"I couldn't really tell on the scoreboard," Giants manager Bruce Bochy said. "I couldn't see it that well, but obviously they thought it was conclusive enough. You're at the mercy of whether or not they consider it conclusive, and they did."
"That's the kind of baseball we live in, I guess, nowadays with the replay," Hudson said. "You never know what the outcomes going to be until you get the final conclusion, I guess.
"I've never been a fan of it from the beginning. It is what it is, we've got to accept all the stuff that comes along with it. We just happened to be on the wrong end of a call tonight that happened to cost us the ballgame. It's frustrating, it's tough, it was a pretty close play. I've seen closer plays not get turned over, so it was a little hard to swallow."
As for Giants catcher Buster Posey, who put the tag on Marte, he wasn't sure if the call should've been overturned.
"Honest opinion ... I mean, it's really close," Posey said. "I feel like most of the plays I've seen that could go either way they usually stay with the call on the field. I don't know if they saw a different angle than we had. I think the best shot is the one coming from behind me and you can see his hand and my glove, and to me, it's a little bit inconclusive whether my hand is on his chest before it hits the plate. That's just what I saw."
"I know I was safe," Marte said. "I felt my hand on the plate before I felt his glove tagging me. We had to wait to hear … I guess we had to make it more exciting."
"I love the aggressiveness of that play," Pirates manager Clint Hurdle said. "I felt he was safe, and while I was out there, I saw the thumb up [from bench coach Jeff Banister], so had them look at it."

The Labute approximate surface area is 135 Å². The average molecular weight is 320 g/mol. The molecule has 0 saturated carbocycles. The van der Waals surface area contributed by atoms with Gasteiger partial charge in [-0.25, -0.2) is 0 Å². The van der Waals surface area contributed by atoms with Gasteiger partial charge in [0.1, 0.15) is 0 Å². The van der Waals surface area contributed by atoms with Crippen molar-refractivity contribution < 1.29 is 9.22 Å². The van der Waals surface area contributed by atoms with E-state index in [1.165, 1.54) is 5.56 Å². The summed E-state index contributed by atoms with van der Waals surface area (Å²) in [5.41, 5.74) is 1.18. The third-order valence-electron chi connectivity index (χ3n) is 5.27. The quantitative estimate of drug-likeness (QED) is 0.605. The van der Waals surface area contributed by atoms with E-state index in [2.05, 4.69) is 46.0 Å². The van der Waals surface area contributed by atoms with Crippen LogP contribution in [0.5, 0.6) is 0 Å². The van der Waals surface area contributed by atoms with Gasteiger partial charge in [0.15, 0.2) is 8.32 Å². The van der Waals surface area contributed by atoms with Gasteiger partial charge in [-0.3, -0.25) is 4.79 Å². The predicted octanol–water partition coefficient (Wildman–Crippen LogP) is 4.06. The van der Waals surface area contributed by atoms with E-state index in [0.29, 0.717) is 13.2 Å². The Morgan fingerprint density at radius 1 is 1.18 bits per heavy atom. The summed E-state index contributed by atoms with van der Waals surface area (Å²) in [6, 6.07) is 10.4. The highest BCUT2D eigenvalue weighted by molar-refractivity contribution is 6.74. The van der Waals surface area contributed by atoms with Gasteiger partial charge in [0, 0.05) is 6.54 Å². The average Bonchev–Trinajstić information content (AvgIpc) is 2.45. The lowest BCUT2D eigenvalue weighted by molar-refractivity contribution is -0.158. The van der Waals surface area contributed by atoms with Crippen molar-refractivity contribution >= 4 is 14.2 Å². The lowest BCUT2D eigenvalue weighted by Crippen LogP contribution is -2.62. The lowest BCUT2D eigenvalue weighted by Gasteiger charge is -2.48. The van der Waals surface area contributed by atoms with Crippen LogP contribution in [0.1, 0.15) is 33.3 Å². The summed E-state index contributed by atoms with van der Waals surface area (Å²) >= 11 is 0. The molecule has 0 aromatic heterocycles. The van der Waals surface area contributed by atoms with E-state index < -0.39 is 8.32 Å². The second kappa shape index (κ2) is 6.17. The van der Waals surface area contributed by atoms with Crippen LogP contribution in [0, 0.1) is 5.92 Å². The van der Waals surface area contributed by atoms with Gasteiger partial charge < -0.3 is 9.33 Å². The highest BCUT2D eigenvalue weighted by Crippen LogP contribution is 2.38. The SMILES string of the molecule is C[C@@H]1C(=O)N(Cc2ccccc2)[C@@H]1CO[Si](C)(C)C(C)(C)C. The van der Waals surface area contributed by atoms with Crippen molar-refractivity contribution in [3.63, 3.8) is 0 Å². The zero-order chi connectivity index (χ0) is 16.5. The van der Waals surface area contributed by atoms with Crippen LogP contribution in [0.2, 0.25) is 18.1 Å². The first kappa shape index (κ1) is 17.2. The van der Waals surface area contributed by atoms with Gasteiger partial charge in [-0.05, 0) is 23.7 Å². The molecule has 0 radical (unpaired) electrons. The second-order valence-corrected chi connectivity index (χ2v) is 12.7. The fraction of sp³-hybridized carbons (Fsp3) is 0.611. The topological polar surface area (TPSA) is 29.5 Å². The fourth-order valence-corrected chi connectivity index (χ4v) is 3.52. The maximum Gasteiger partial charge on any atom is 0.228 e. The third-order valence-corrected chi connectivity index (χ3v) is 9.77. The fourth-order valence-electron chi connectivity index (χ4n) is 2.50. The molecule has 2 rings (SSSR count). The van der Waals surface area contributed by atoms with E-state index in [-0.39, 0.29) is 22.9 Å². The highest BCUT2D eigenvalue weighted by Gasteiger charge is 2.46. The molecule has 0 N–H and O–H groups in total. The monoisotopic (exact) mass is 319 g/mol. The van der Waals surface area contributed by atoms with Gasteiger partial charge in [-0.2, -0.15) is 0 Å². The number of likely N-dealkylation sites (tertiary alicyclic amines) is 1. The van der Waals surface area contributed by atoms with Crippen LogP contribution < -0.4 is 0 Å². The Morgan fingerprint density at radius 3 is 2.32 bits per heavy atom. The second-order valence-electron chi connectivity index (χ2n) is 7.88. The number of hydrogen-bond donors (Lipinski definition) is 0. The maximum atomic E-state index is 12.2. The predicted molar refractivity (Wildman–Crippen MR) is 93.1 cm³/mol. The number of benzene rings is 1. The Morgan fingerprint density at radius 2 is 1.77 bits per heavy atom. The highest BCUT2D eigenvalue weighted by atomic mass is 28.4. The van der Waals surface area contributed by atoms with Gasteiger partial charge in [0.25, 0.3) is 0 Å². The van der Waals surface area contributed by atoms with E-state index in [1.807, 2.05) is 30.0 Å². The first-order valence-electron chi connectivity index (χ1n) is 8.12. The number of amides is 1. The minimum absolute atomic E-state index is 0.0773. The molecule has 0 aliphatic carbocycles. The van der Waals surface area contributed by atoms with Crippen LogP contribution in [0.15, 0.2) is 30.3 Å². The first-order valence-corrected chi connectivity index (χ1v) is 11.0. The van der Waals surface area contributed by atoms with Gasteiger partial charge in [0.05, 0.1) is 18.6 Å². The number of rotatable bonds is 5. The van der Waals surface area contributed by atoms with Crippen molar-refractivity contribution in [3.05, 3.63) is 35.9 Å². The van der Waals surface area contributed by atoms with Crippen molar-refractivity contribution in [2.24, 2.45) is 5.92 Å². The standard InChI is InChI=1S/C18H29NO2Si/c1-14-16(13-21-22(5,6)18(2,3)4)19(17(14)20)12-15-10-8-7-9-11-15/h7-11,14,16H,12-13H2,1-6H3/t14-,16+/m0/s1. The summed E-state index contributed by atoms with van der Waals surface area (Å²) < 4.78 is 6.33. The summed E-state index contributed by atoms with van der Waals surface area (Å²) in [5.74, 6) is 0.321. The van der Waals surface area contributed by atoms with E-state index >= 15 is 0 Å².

Hudson felt that Marte hit a good pitch.
"It was a fastball away, he just put the barrel out there and got barrel on it and he hit it pretty good," Hudson said. "A decent pitch, four-seamer stayed out there and he got barrel on it. He got it pretty good."
Hudson and Morton share an interesting bit of history. They were both in Atlanta's rotation in 2008, and made consecutive starts once, Morton on July 22 and Hudson on July 23. That turned out to be Hudson's final start before being shut down with elbow pain and having Tommy John surgery.
"It was a good game," Hudson said. "A well-pitched game from both sides. Morton went out there and had a good sinker going. It was good to see him back out there looking healthy."
Hudson tossed 8 2/3 innings and allowed two runs (one earned) on five hits. He took the loss, falling to 4-2. Hudson became the first Giants pitcher to go seven-plus innings in his first seven starts since Vida Blue did it in nine in 1981.
"Hudson had an unbelievable game," Bochy said. "It's a shame to end a game like that, two outs, two strikes. And we shouldn't have thrown the ball to third in the first place, we made a mistake there, but he pitched his heart out."
Morton hurled eight innings and gave up one run, which was unearned. He surrendered three hits.
"We couldn't do much offensively," Bochy said. "I don't know if the boys were a little fatigued from the night before. Morton had good stuff and he had great movement on the ball and he's been tough on us before."
San Francisco jumped out to a 1-0 lead in the second, notching an unearned run off Morton. Brandon Belt singled, stole second and advanced to third on an errant throw by Pirates catcher Tony Sanchez. Belt scored on a sacrifice fly by Adrianza.
Pittsburgh tied it in the bottom of the inning. With one out, Marte singled. On Ike Davis' single, Marte went to third and scored on a groundout by Sanchez.
Pirates lefty Tony Watson who pitched a scoreless top of the ninth, got the win to improve to 3-0.